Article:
Located in northern Kenya it is a wildlife sanctuary incorporating the Ngare Ndare Forest and covering over 62,000 acres (250 km2). The Conservancy is home to a wide variety of wildlife including the rare and endangered black rhinos, Grevy’s zebras and sitatungas. It also includes the big five (lion, leopards, elephants, rhinos and Cape buffaloes). Lewa holds over 12% of Kenya’s eastern black rhinoceros population and the largest single population of Grevy’s zebras in the world (approximately 350 individuals).
The Conservancy is also home to the Northern Rangelands Trust, an innovative partnership with a number of communities to the north who have given land for the preservation of wildlife. Lewa has its own education program that helps develop schools and students. Lewa Wildlife Conservancy is located in Meru County, south of Isiolo town but north of Mount Kenya.
The Lewa Wildlife Conservancy is relatively close to historically volatile areas of northern Kenya, where banditry, poaching and illegal firearms were once prolific. The threat to Lewa’s wildlife and, in particular, its rhinos is ever present, although with improved security throughout northern Kenya and increasingly good relations with its neighbours, the situation has improved in recent years. The rhinoceros population requires constant monitoring and protection due to their threatened status, continued pressure and the recent occurrence of rhino poaching elsewhere in the country.
To provide a high level of protection for the wildlife, especially the endangered wildlife, as well as the people on Lewa Wildlife Conservancy, it is essential to have an extremely effective security system. Lewa’s security operation includes a well-trained and highly motivated ranger force, both armed and unarmed; a tracker dog team; and reliable communications network with its neighbours, the Kenya Wildlife Service (KWS), local government agencies, community conservancies affiliated to the Northern Rangelands Trust and private wildlife conservation projects and conservancies in the area. Regular aerial surveillance is carried out and the boundary electric game fence is maintained.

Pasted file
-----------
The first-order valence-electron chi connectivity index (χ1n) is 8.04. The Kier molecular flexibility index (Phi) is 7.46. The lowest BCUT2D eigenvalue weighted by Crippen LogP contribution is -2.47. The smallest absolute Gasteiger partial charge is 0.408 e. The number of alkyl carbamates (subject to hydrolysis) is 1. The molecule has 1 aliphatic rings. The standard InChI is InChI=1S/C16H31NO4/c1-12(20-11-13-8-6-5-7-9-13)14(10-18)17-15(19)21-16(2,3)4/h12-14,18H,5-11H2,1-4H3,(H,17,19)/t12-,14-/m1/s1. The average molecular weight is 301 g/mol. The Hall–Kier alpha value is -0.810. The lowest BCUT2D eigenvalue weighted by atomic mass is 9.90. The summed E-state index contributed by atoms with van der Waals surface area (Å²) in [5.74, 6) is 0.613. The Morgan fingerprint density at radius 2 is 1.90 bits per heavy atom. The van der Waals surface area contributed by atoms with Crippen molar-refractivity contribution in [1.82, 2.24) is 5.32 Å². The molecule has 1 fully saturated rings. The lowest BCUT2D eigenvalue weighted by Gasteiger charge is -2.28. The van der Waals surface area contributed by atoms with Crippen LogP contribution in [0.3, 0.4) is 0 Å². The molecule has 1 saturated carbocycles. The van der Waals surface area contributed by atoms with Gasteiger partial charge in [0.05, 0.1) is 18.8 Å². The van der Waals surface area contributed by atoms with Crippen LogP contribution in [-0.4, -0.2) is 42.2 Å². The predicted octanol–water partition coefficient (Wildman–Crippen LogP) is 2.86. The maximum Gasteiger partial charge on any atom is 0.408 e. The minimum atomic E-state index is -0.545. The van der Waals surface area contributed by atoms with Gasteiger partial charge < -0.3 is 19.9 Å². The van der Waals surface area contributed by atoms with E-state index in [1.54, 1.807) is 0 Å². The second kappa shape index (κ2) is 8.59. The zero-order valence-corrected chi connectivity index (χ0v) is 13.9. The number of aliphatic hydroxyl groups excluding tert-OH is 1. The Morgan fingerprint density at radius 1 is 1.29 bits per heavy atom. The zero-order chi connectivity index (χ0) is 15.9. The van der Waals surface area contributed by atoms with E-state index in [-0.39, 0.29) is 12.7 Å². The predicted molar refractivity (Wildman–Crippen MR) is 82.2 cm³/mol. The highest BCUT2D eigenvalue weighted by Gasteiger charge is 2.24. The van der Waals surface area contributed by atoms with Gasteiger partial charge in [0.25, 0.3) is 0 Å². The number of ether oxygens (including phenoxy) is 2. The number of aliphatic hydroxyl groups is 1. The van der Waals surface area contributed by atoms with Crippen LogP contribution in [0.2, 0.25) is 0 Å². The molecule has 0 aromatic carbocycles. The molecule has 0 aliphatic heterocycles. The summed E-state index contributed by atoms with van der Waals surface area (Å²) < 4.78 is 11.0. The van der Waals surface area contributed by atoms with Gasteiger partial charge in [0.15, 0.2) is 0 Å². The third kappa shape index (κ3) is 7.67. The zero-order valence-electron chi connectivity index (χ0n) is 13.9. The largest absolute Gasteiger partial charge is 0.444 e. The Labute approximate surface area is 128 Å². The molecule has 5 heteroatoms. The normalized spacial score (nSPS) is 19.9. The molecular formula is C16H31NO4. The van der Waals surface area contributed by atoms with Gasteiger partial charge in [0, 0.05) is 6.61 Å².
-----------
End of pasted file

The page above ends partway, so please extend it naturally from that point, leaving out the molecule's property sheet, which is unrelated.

Neighboring communities, and other organisations frequently request Lewa’s assistance with support and follow-up to incidents such as poaching, cattle rustling, robbery and banditry. Lewa’s internal security operations have a good record: only two rhinos have been lost to poaching on the Conservancy (Ntoiye and Tana, were shot on 26 December 2009; Tana survived until 5 March 2010). Lewa was the only wildlife sanctuary in Kenya not to have lost a rhino to poachers in 2014. Lewa’s anti-poaching teams have been deployed to other rhino sanctuaries following serious levels of rhino poaching and have effectively reduced rhino poaching as a result. In 2015 Edward Ndiritu, employed at Lewa as head of the Anti-Poaching Unit and the Northern Rangeland Trust, received the Tusk Wildlife Ranger Award from Prince William.